The selection of Christopher Luxon as Botany candidate may have renewed talk about leadership in the National Party.
But of all the times such talk could have been revived, this week has been the least relevant.
Simon Bridges has just had the best week of his leadership and enhanced his credentials as leader for his management of the party's shift on climate change.
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The eventual support of the National Party for the Zero Carbon Bill has been the culmination of a carefully planned executed shift over 18 months that has been fraught with danger and difficulty.
Bridges may not have done anything to particularly impress the public, but his stewardship of the issue to its conclusion this week gives reason for the caucus and party to have confidence in him.
This was never just a matter of National deciding whether or not to support the third reading of the Government's bill (the bill sets up targets and structure to develop policies to meet the Paris Agreement commitments).
It was not the one-dimensional issue for National that it is for many.
Bridges had to be mindful of a policy shift that could alienate the rural sector, alienate the urban vote by looking too much like a farmers' party, give New Zealand First a weapon by botching the arguments, cause strife within his party, and all about an issue which gave leadership rival Judith Collins an opportunity to seek support.
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In August, Collins told the caucus she was going to vote against the bill. It did not impress her colleagues, who had yet to reach a position on the bill.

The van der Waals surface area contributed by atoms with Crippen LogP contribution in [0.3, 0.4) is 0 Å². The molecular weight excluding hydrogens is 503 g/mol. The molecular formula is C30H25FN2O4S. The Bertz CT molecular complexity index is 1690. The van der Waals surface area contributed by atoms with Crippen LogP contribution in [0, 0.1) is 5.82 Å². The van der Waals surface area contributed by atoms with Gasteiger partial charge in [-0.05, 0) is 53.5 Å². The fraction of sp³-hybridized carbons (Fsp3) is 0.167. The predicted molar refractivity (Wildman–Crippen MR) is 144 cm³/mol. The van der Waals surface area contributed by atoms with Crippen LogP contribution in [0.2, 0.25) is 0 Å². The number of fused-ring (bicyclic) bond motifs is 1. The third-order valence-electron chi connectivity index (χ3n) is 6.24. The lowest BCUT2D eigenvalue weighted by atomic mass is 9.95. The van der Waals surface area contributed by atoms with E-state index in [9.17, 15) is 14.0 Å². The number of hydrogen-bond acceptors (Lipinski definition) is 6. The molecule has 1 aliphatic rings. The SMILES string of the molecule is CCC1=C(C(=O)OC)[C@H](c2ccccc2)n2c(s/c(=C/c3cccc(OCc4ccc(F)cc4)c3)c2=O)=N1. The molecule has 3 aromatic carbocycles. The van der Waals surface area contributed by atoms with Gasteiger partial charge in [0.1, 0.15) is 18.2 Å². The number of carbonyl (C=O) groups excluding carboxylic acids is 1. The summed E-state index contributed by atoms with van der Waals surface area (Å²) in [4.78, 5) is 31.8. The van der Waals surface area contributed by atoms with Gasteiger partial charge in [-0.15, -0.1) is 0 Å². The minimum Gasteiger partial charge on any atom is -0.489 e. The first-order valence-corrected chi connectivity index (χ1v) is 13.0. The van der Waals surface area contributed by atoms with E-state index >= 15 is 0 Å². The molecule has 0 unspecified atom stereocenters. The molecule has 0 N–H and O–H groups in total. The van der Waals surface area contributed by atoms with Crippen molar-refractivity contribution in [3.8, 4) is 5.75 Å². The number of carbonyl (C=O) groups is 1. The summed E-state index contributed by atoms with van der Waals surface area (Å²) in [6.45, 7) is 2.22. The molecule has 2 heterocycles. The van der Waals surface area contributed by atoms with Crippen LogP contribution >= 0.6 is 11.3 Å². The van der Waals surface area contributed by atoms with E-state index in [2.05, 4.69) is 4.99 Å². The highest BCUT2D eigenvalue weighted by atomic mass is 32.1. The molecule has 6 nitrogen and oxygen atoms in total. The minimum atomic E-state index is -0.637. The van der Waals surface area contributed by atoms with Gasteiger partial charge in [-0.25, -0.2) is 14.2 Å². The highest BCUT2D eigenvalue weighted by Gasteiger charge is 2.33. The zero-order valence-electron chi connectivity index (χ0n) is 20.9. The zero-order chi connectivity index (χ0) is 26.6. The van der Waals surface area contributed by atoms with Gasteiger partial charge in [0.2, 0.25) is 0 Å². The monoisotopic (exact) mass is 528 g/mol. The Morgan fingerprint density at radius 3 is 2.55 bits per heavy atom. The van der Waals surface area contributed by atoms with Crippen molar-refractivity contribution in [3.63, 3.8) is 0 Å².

On Wednesday, she voted for the bill – along with the rest of the caucus who vowed to improve it if they get back into Government.
She made it clear in her speech that she still opposed the bill. But the reality was that such is the shift in the party that had she carried out her threat, she would have isolated herself from the caucus.
She would have destroyed party unity at a time when the party is polling well and the caucus would not have forgiven her.
There may be a small group in the farming community who believe Collins is the only one going into bat for them, but it is a fringe group and she cannot afford to be seen as fringe. Ultimately it was in her own interests, not just the party's, to vote for the bill.
Bridges has managed a complex issues well, not least the potential Collins-led rebellion. When first questioned by reporters about the Collins threat to cross the floor, he quipped that we would read about it in the memoir she is writing.
It may not always have been clear that Bridges' election as leader represented not only a generation shift but a modernisation of climate change policy.
The public hears more about his conservative values on law and order as a former prosecutor than his enthusiasm he had as Associate Climate Change Minister attending the Paris summit in 2015 or his passion for renewable energy and electric vehicles.
But in his speech in Parliament on Thursday, Bridges referenced his blueprint - a speech to the Fieldays in June last year in which he laid out his ambition to modernise National's approach.